Healthcare workers wearing PPE amidst Coronavirus
Seems like we need to tune down the emotional heat, overconfidence, ideological thinking, magical thinking, conspiracy theories, and dodgy math.
I’m seeing a lot more f-bombs and ‘raca’ talk, calling people idiots and other names, etc. Every interaction is a nudge back towards civil order or a nudge away from it. Nudge in the right direction, please.
What we don’t know is a lot. I’ve been puzzling over a good deal of this and am pretty handy with stats, but the unknowns are quite large. I’d be happy to detail out some of the wrinkles, base rate fallacies, etc. to those who ask. I’m seeing loads of sloppy math. Applying death rates of symptomatic populations to guesses about future infected (including non-symptomatic infected) persons will give us much bigger death tolls than defensible math will. It matters what’s in the denominator.
Conservative ideology tends to say this is all exaggerated because, “It’s a plot to get Trump,” “People used to be braver,” etc. Liberal ideology tends to be to pump the panic because Trump initially downplayed the virus or because scientists are the heroes. You see how none of that really matters? It’s noise, not knowledge.
“We’re America, we can do anything,” has somewhat of a tinge of magical thinking. I don’t know if we can do anything. Many truly great civilizations ended. We won’t know that we can defeat all of our challenges until we defeat all of our challenges. As motivational talk, that’s fine. As analysis, it smacks of what Peter Thiel calls ‘optimistic indefinitism’.
Ditto for religious observations. There is no guarantee of protection by the eucharist or anything else. Through much of history, going to take the Lord’s supper vastly increased your risk of martyrdom and probably disease. Our eternal destiny is protected by God, but our infection rates are according to the same laws by which God’s creation is ordered. Rain of the just and unjust. One of the carriers with the widest spread in South Korea was a woman in a megachurch.
Conspiracies multiply as fast as infections during pandemics. ‘They’ (big pharma, wall street, deep state, government — pick your poison, or more like pick your poisoner) will be blamed. Facile blaming is just another nudge of the mob towards eventual scapegoating.
Bottom line: Detach, pray, take precautions, rest, build or rebuild relationships. Though death tolls might be much lower in reality than some of the dodgy math would indicate, some people will die from this. Might be me, might be you. Just in case it is you… What do you want your last words to be? Who do you want your last words to be to? Words of abuse, anger, and fear to strangers on the internet? Or words of blessing to people in real life?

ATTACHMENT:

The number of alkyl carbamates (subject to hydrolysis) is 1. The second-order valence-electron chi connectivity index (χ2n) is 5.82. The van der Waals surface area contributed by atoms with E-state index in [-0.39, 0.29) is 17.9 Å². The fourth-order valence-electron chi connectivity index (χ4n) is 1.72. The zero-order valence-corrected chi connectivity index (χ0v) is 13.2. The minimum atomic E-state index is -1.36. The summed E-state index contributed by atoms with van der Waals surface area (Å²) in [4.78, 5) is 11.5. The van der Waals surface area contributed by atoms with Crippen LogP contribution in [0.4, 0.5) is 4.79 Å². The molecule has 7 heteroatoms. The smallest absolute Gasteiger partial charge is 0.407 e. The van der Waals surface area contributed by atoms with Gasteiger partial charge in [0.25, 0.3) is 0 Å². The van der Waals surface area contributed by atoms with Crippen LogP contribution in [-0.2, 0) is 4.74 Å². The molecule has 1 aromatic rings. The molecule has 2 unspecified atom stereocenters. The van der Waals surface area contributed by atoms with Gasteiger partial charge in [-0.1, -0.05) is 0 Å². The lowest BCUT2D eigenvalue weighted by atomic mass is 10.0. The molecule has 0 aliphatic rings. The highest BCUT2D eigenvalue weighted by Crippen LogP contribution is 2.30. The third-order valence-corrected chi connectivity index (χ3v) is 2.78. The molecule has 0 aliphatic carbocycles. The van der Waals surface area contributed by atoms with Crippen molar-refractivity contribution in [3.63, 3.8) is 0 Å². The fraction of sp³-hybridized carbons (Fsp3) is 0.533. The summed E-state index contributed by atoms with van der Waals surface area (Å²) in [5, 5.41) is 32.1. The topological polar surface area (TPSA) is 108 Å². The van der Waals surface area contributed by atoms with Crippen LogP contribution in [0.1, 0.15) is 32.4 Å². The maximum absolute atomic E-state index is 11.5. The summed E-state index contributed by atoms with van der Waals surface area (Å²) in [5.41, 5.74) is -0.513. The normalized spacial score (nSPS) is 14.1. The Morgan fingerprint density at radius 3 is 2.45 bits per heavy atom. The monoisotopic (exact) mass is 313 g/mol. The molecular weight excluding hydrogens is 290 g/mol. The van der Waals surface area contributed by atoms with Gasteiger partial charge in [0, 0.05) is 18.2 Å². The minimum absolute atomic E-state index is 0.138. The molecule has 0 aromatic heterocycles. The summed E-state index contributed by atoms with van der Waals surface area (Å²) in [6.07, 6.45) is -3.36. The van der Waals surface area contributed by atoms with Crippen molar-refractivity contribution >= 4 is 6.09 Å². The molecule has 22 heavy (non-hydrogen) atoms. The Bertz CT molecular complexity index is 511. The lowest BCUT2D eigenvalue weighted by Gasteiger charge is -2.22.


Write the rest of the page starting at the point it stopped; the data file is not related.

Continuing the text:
Originally published on Townhall Finance.
Jerry Bowyer is a Forbes contributor, contributing editor of AffluentInvestor.com, and Senior Fellow in Business Economics at The Center for Cultural Leadership.
Jerry has compiled an impressive record as a leading thinker in finance and economics. He worked as an auditor and a tax consultant with Arthur Anderson, as Vice President of the Beechwood Company which is the family office associated with Federated Investors, and has consulted in various privatization efforts for Allegheny County, Pennsylvania. He founded the influential economic think tank, the Allegheny Institute, and has lectured extensively at universities, businesses and civic groups.
Jerry has been a member of three investment committees, among which is Benchmark Financial, Pittsburgh’s largest financial services firm. Jerry had been a regular commentator on Fox Business News and Fox News. He was formerly a CNBC Contributor, has guest-hosted “The Kudlow Report”, and has written for CNBC.com, National Review Online, and The Wall Street Journal, as well as many other publications. He is the author of The Bush Boom and more recently The Free Market Capitalist’s Survival Guide, published by HarperCollins. Jerry is the President of Bowyer Research.
Jerry consulted extensively with the Bush White House on matters pertaining to the recent economic crisis. He has been quoted in the New York Times, The Wall Street Journal, Forbes Magazine, The International Herald Tribune and various local newspapers. He has been a contributing editor of National Review Online, The New York Sun and Townhall Magazine. Jerry has hosted daily radio and TV programs and was one of the founding members of WQED’s On-Q Friday Roundtable. He has guest-hosted the Bill Bennett radio program as well as radio programs in Chicago, Dallas and Los Angeles.
Jerry is the former host of WorldView, a nationally syndicated Sunday-morning political talk show created on the model of Meet The Press. On WorldView, Jerry interviewed distinguished guests including the Vice President, Treasury Secretary, HUD Secretary, former Secretary of Sate Condoleezza Rice, former Presidential Advisor Carl Rove, former Attorney General Edwin Meese and publisher Steve Forbes.
Jerry has taught social ethics at Ottawa Theological Hall, public policy at Saint Vincent’s College, and guest lectured at Carnegie Mellon’s graduate Heinz School of Public Policy. In 1997 Jerry gave the commencement address at his alma mater, Robert Morris University. He was the youngest speaker in the history of the school, and the school received more requests for transcripts of Jerry’s speech than at any other time in its 120-year history.
Jerry lives in Pennsylvania with his wife, Susan, and the youngest three of their seven children.